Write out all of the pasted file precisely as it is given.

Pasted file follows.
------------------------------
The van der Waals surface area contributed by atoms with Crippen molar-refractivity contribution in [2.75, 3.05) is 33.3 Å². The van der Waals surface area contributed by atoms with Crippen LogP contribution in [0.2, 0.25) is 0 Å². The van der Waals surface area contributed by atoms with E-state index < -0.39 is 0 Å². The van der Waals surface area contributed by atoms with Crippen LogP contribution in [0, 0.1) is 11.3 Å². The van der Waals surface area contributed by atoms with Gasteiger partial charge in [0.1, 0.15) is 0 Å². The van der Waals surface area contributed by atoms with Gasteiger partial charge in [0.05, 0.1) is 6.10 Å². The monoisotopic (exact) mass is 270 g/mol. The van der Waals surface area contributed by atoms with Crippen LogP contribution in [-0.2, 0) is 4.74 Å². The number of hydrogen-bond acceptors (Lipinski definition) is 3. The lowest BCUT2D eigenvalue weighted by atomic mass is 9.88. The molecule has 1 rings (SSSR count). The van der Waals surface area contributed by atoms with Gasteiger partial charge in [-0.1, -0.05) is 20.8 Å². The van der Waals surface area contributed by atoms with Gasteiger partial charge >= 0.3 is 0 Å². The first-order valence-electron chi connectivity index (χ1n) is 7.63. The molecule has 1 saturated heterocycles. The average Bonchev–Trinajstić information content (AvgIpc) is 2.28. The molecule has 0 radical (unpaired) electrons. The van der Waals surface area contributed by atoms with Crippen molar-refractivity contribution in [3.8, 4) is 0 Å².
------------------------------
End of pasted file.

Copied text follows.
The van der Waals surface area contributed by atoms with Crippen molar-refractivity contribution in [2.75, 3.05) is 33.3 Å². The van der Waals surface area contributed by atoms with Crippen LogP contribution in [0.2, 0.25) is 0 Å². The van der Waals surface area contributed by atoms with E-state index < -0.39 is 0 Å². The van der Waals surface area contributed by atoms with Crippen LogP contribution in [0, 0.1) is 11.3 Å². The van der Waals surface area contributed by atoms with Gasteiger partial charge in [0.1, 0.15) is 0 Å². The van der Waals surface area contributed by atoms with Gasteiger partial charge in [0.05, 0.1) is 6.10 Å². The monoisotopic (exact) mass is 270 g/mol. The van der Waals surface area contributed by atoms with Crippen LogP contribution in [-0.2, 0) is 4.74 Å². The number of hydrogen-bond acceptors (Lipinski definition) is 3. The lowest BCUT2D eigenvalue weighted by atomic mass is 9.88. The molecule has 1 rings (SSSR count). The van der Waals surface area contributed by atoms with Gasteiger partial charge in [-0.1, -0.05) is 20.8 Å². The van der Waals surface area contributed by atoms with Gasteiger partial charge >= 0.3 is 0 Å². The first-order valence-electron chi connectivity index (χ1n) is 7.63. The molecule has 1 saturated heterocycles. The average Bonchev–Trinajstić information content (AvgIpc) is 2.28. The molecule has 0 radical (unpaired) electrons. The van der Waals surface area contributed by atoms with Crippen molar-refractivity contribution in [3.8, 4) is 0 Å².